By The Springfield News-Leader

Springfield, MO - Springfield area state Rep. Sara Lampe has harshly condemned comments from University of Missouri head football coach Gary Pinkel about the late Joe Paterno.

Paterno was the longtime head football coach at Penn State University. He died Jan. 22 from complications related treatments for cancer.

Recently, a report prepared by Louis Freeh, the former director of the Federal Bureau of Investigation, found that Paterno had concealed reports of sexual abuse by a long time assistant coach.

Pinkel called Paterno a "great man" during a media event for the Southeastern Conference in Hoover, Ala., on Tuesday.

"Joe Paterno's a friend that I got to know professionally, and you can't take away the greatness of this man," Pinkel told reporters during the event. "He was a great man. However you analyze this, you can't erase all that this guy's done. You can't do that. Nobody can do that."

Lampe said in her statement that while Paterno was a good coach, he "failed at what really mattered - protecting children from a sexual predator."

Lampe is running for the Democratic nomination for lieutenant governor. Her complete statement follows below:

"University of Missouri football coach Gary Pinkel on Tuesday called the late Penn State football coach Joe Paterno a 'great football coach' and a 'great man.' Paterno may have been a great coach, but as a man he failed at what mattered - protecting children from a sexual predator.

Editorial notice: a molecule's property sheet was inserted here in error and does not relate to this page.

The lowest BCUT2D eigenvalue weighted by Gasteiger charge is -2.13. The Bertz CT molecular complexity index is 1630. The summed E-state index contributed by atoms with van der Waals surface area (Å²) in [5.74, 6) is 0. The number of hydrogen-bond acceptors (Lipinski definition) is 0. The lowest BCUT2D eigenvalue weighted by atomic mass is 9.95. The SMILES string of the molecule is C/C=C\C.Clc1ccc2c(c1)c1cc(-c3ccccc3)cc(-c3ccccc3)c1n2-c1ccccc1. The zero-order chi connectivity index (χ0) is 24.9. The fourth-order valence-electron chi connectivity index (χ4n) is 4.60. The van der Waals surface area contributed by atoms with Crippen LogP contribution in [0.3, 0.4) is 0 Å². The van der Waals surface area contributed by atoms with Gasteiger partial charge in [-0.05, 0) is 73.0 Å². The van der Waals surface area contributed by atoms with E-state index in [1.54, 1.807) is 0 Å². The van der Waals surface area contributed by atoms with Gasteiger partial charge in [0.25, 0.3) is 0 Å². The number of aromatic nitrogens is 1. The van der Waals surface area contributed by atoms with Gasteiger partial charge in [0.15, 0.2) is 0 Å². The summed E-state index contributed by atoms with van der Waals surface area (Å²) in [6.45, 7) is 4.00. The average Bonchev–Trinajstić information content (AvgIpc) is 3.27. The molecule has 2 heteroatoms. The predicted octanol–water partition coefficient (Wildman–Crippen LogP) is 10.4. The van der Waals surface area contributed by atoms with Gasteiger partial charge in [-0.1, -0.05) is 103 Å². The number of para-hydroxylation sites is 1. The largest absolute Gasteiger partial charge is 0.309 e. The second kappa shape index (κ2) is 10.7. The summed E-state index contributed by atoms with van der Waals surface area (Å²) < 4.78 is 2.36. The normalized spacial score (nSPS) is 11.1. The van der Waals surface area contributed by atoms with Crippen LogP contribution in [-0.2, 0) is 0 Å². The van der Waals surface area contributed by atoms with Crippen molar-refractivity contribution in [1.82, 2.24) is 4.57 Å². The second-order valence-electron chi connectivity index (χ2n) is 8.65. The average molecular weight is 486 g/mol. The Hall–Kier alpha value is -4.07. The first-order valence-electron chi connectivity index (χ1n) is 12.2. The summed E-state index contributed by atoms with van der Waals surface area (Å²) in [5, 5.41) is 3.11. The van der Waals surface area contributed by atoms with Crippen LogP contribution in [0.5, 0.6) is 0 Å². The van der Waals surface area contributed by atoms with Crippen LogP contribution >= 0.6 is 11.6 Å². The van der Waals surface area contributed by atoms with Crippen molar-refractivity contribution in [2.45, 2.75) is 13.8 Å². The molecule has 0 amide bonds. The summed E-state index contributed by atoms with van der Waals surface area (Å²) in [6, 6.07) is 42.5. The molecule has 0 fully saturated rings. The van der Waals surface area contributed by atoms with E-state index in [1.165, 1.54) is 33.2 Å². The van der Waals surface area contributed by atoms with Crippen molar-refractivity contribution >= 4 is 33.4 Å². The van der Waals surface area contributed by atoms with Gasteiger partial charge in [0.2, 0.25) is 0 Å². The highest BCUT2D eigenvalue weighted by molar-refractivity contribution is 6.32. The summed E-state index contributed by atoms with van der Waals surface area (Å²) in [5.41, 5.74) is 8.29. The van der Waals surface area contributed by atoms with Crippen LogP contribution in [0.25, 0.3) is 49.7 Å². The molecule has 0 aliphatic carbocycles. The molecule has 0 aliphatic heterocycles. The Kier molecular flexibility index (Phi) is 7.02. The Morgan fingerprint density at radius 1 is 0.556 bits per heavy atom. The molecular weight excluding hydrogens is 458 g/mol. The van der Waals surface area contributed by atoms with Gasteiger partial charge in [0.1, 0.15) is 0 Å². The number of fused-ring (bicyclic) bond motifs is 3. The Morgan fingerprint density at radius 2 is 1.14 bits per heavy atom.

"As the exhaustive investigation into the Penn State scandal by former FBI Director Louis Freeh proved beyond a shadow of a doubt to all but the most sycophantic of Paterno worshipers, Coach Paterno protected and covered up for a serial child rapist and in doing so enabled him to keep raping children for another decade. A great man never would have done such a foul thing. That a great football coach did should be disturbing to everyone.

"Coach Pinkel's defense of the indefensible indicates that he holds the same attitude that allowed the reprehensible situation at Penn State to occur; the attitude that building a successful football program is more important than everything else, including protecting innocent children from rapists."

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